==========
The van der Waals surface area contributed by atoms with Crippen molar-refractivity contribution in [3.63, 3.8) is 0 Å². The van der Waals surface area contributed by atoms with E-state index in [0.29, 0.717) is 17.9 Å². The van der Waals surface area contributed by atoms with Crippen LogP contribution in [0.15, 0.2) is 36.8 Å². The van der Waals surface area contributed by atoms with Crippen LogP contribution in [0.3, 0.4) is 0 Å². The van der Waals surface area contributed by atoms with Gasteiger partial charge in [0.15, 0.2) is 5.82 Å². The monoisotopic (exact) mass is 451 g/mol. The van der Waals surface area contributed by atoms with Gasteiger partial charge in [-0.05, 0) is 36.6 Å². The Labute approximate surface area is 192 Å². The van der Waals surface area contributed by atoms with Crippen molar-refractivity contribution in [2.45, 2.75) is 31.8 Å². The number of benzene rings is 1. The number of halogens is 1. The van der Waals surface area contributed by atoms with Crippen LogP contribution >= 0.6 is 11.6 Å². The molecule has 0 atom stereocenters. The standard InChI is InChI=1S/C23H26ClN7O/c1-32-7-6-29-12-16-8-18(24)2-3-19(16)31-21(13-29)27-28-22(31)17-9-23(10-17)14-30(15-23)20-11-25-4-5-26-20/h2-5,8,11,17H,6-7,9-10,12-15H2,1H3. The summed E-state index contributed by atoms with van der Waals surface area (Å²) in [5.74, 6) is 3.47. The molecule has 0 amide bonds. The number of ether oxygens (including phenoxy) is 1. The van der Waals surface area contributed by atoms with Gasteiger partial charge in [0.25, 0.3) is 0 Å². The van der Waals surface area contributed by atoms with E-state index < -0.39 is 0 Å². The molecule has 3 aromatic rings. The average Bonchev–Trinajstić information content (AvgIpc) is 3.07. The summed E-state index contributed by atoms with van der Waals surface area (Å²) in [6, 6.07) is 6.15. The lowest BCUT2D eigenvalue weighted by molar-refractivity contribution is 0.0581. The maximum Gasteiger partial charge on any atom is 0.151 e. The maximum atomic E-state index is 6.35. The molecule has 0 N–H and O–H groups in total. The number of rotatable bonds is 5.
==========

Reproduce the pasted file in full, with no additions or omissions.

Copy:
The van der Waals surface area contributed by atoms with Crippen molar-refractivity contribution in [3.63, 3.8) is 0 Å². The van der Waals surface area contributed by atoms with E-state index in [0.29, 0.717) is 17.9 Å². The van der Waals surface area contributed by atoms with Crippen LogP contribution in [0.15, 0.2) is 36.8 Å². The van der Waals surface area contributed by atoms with Crippen LogP contribution in [0.3, 0.4) is 0 Å². The van der Waals surface area contributed by atoms with Gasteiger partial charge in [0.15, 0.2) is 5.82 Å². The monoisotopic (exact) mass is 451 g/mol. The van der Waals surface area contributed by atoms with Gasteiger partial charge in [-0.05, 0) is 36.6 Å². The Labute approximate surface area is 192 Å². The van der Waals surface area contributed by atoms with Crippen molar-refractivity contribution in [2.45, 2.75) is 31.8 Å². The number of benzene rings is 1. The number of halogens is 1. The van der Waals surface area contributed by atoms with Crippen LogP contribution >= 0.6 is 11.6 Å². The molecule has 0 atom stereocenters. The standard InChI is InChI=1S/C23H26ClN7O/c1-32-7-6-29-12-16-8-18(24)2-3-19(16)31-21(13-29)27-28-22(31)17-9-23(10-17)14-30(15-23)20-11-25-4-5-26-20/h2-5,8,11,17H,6-7,9-10,12-15H2,1H3. The summed E-state index contributed by atoms with van der Waals surface area (Å²) in [5.74, 6) is 3.47. The molecule has 0 amide bonds. The number of ether oxygens (including phenoxy) is 1. The van der Waals surface area contributed by atoms with Gasteiger partial charge in [0.25, 0.3) is 0 Å². The van der Waals surface area contributed by atoms with E-state index < -0.39 is 0 Å². The molecule has 3 aromatic rings. The average Bonchev–Trinajstić information content (AvgIpc) is 3.07. The summed E-state index contributed by atoms with van der Waals surface area (Å²) in [6, 6.07) is 6.15. The lowest BCUT2D eigenvalue weighted by molar-refractivity contribution is 0.0581. The maximum Gasteiger partial charge on any atom is 0.151 e. The maximum atomic E-state index is 6.35. The molecule has 0 N–H and O–H groups in total. The number of rotatable bonds is 5.